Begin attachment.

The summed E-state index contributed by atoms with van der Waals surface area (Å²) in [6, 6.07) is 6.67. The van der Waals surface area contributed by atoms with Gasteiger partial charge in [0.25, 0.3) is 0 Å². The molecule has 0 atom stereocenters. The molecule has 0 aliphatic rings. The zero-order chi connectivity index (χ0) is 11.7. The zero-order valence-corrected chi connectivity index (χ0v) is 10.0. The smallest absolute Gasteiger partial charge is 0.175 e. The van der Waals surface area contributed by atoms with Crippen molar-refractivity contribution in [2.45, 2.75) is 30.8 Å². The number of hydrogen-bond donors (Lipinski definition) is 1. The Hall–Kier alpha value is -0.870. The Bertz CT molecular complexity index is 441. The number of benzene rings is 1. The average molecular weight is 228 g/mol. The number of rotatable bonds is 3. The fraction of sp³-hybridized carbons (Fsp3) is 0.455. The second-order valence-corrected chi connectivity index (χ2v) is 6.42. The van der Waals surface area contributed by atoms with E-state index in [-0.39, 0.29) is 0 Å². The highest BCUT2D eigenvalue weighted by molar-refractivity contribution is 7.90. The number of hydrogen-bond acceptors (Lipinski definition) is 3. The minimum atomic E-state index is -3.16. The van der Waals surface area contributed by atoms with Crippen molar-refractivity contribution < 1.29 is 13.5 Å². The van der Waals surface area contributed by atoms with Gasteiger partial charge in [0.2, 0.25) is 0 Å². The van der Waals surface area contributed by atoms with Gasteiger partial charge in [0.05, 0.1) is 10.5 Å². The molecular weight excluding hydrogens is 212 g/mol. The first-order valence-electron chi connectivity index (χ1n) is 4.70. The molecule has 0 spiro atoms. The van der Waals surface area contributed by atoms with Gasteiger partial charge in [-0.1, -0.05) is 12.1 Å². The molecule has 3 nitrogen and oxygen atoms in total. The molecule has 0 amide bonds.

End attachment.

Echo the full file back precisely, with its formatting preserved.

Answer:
The summed E-state index contributed by atoms with van der Waals surface area (Å²) in [6, 6.07) is 6.67. The van der Waals surface area contributed by atoms with Gasteiger partial charge in [0.25, 0.3) is 0 Å². The molecule has 0 atom stereocenters. The molecule has 0 aliphatic rings. The zero-order chi connectivity index (χ0) is 11.7. The zero-order valence-corrected chi connectivity index (χ0v) is 10.0. The smallest absolute Gasteiger partial charge is 0.175 e. The van der Waals surface area contributed by atoms with Crippen molar-refractivity contribution in [2.45, 2.75) is 30.8 Å². The number of hydrogen-bond donors (Lipinski definition) is 1. The Hall–Kier alpha value is -0.870. The Bertz CT molecular complexity index is 441. The number of benzene rings is 1. The average molecular weight is 228 g/mol. The number of rotatable bonds is 3. The fraction of sp³-hybridized carbons (Fsp3) is 0.455. The second-order valence-corrected chi connectivity index (χ2v) is 6.42. The van der Waals surface area contributed by atoms with E-state index in [-0.39, 0.29) is 0 Å². The highest BCUT2D eigenvalue weighted by molar-refractivity contribution is 7.90. The number of hydrogen-bond acceptors (Lipinski definition) is 3. The minimum atomic E-state index is -3.16. The van der Waals surface area contributed by atoms with Crippen molar-refractivity contribution < 1.29 is 13.5 Å². The van der Waals surface area contributed by atoms with Gasteiger partial charge in [0.2, 0.25) is 0 Å². The van der Waals surface area contributed by atoms with Gasteiger partial charge in [0.05, 0.1) is 10.5 Å². The molecular weight excluding hydrogens is 212 g/mol. The first-order valence-electron chi connectivity index (χ1n) is 4.70. The molecule has 0 spiro atoms. The van der Waals surface area contributed by atoms with Gasteiger partial charge in [-0.1, -0.05) is 12.1 Å². The molecule has 3 nitrogen and oxygen atoms in total. The molecule has 0 amide bonds.